The Centre for Democracy and Socio-economic Development (CDS) Africa has noted with concern Transparency International's 2022 Corruption Perception Index (CPI) report, published on January 31, 2023. Ghana, known as an African democracy exemplar, received a score of 43 on the CPI. Ghana scored 43 on the CPI ranking in 2020 and 2021, respectively. According to the report, Ghana's efforts to combat corruption have stalled.
The CPI has grown as the most crucial global indicator of corruption in the public sector since its launch in 1995. Using information from 13 external sources, including the World Bank, World Economic Forum, private risk and consultancy organizations, think tanks, and others, the Index assigns ratings to 180 nations and territories based on perceptions of public sector corruption.
Corruption poses a significant risk to Ghana's economic development. Economic inequality is made worse by corruption, with a one-unit rise in corruption resulting a 0.15 to 1.5 per cent decline in GDP per capita. Petty corruption, in particular, impacts citizens' perceptions of corruption in a country because it interferes with their daily lives and undermines public trust in democratic processes, government legitimacy, and state institutions.
Until 2012, the CPI was computed between 0 to 10, with a lower value of 0 indicating a high level of corruption, while a higher score value indicated a lower level of corruption. At that time, Ghana's average score was 4.1, which was recorded in 2010 (see Figure 2 in the attachment). Since the methodology of the CPI changed in 2012, where countries are now ranked based on a score of 0 to 100, Ghana's average score has not changed significantly, obtaining only 48% in 2014.
It is worrying, that since 2000 when the CPI report was launched, Ghana's score has always been below average, and this leaves much to ponder about as a nation. With the cognizance of this abysmal trajectory, CDS Africa makes the following advocacy demands and recommendations to improve Ghana's CPI score:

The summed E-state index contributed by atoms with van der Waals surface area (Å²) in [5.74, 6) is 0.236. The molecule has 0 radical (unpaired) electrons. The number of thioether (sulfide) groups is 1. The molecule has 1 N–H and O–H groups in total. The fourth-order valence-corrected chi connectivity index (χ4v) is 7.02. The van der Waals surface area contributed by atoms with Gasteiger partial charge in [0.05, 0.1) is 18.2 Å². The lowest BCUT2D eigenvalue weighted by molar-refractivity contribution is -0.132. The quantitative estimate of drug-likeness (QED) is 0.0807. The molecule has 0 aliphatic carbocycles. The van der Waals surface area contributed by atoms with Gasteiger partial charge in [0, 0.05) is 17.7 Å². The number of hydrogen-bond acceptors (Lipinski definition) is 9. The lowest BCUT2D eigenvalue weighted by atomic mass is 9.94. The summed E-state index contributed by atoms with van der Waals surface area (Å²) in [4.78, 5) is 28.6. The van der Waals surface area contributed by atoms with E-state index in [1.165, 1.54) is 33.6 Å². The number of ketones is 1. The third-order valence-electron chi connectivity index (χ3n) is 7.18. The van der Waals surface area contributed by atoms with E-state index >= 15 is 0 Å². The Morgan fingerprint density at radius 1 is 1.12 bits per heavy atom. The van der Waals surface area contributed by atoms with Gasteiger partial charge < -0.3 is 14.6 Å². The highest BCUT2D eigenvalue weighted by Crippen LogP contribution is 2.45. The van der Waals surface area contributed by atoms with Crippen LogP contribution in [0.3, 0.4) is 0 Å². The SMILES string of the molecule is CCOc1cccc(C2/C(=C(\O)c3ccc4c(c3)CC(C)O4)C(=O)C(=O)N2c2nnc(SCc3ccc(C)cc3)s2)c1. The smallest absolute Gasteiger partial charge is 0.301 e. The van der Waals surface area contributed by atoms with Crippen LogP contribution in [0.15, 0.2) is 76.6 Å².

- That Ghana's strategy for combating corruption should include a proactive framework for foreseeing and managing corruption risks. To minimize potential corruption risks, a thorough review of every possible project and contract is required within the public sector.
- Government and political influence should not be allowed in state agencies that the law requires to identify and punish corruption cases. To strengthen monitoring, the government must ensure that public complaint procedures are incorporated into projects and contracts.
- Corruption prevention should become a strategic tenet of our Governance system. To mitigate corruption, deterrence is of great essence. Such a measure would send a strong message to potential wrongdoers about the latent consequences of their misbehavior and inaction.
- The government needs to establish a system that rewards appropriate behavior and penalizes corrupt conduct in the public sector.
- All citizens must understand they have a role to play in the fight against corruption. Citizens and public sector workers must immediately report any suspicions of bribery or corruption to mandated agencies and institutions.
Figure 1: Ghana’s CPI performance from 2012 to 2022
Figure 2: CPI score from 2000 to 2011
Key: Higher score value means lower level of corruption.
Dr. Frank Bannor
Senior Research & Policy Analyst
Dr. Abena Boateng
Director of Research
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